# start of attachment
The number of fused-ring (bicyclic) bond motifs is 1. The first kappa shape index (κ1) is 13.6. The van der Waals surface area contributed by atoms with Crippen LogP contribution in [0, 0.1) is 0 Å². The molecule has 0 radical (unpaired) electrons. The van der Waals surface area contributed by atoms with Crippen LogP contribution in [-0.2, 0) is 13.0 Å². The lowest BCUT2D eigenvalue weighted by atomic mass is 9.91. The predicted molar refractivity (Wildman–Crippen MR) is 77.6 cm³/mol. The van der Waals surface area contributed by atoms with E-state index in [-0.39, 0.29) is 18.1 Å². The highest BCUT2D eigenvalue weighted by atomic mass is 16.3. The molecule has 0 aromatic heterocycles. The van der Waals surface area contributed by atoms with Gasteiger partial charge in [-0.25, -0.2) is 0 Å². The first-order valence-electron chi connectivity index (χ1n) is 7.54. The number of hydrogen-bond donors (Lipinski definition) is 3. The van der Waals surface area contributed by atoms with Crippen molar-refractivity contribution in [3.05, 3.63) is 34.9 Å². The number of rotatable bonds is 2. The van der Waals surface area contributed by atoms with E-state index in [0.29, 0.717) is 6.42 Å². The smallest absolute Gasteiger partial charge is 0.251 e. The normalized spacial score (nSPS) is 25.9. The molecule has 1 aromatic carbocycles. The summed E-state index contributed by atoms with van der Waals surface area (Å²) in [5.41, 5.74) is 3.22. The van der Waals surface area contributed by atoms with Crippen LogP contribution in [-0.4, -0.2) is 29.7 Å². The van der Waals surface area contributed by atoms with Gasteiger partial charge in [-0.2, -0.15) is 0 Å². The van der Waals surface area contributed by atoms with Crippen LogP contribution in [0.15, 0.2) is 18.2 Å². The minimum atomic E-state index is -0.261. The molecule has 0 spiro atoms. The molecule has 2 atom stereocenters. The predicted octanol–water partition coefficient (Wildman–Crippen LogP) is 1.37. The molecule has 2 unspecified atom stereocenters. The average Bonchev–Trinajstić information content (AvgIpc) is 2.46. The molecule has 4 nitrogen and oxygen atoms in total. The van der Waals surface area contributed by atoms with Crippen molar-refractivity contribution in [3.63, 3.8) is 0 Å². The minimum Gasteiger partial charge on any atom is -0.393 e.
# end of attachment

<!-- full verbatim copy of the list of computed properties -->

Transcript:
The number of fused-ring (bicyclic) bond motifs is 1. The first kappa shape index (κ1) is 13.6. The van der Waals surface area contributed by atoms with Crippen LogP contribution in [0, 0.1) is 0 Å². The molecule has 0 radical (unpaired) electrons. The van der Waals surface area contributed by atoms with Crippen LogP contribution in [-0.2, 0) is 13.0 Å². The lowest BCUT2D eigenvalue weighted by atomic mass is 9.91. The predicted molar refractivity (Wildman–Crippen MR) is 77.6 cm³/mol. The van der Waals surface area contributed by atoms with E-state index in [-0.39, 0.29) is 18.1 Å². The highest BCUT2D eigenvalue weighted by atomic mass is 16.3. The molecule has 0 aromatic heterocycles. The van der Waals surface area contributed by atoms with Gasteiger partial charge in [-0.25, -0.2) is 0 Å². The first-order valence-electron chi connectivity index (χ1n) is 7.54. The number of hydrogen-bond donors (Lipinski definition) is 3. The van der Waals surface area contributed by atoms with Crippen molar-refractivity contribution in [3.05, 3.63) is 34.9 Å². The number of rotatable bonds is 2. The van der Waals surface area contributed by atoms with E-state index in [0.29, 0.717) is 6.42 Å². The smallest absolute Gasteiger partial charge is 0.251 e. The normalized spacial score (nSPS) is 25.9. The molecule has 1 aromatic carbocycles. The summed E-state index contributed by atoms with van der Waals surface area (Å²) in [5.41, 5.74) is 3.22. The van der Waals surface area contributed by atoms with Crippen LogP contribution in [-0.4, -0.2) is 29.7 Å². The van der Waals surface area contributed by atoms with Gasteiger partial charge in [-0.2, -0.15) is 0 Å². The van der Waals surface area contributed by atoms with Crippen LogP contribution in [0.15, 0.2) is 18.2 Å². The minimum atomic E-state index is -0.261. The molecule has 0 spiro atoms. The molecule has 2 atom stereocenters. The predicted octanol–water partition coefficient (Wildman–Crippen LogP) is 1.37. The molecule has 2 unspecified atom stereocenters. The average Bonchev–Trinajstić information content (AvgIpc) is 2.46. The molecule has 4 nitrogen and oxygen atoms in total. The van der Waals surface area contributed by atoms with Crippen molar-refractivity contribution in [3.63, 3.8) is 0 Å². The minimum Gasteiger partial charge on any atom is -0.393 e.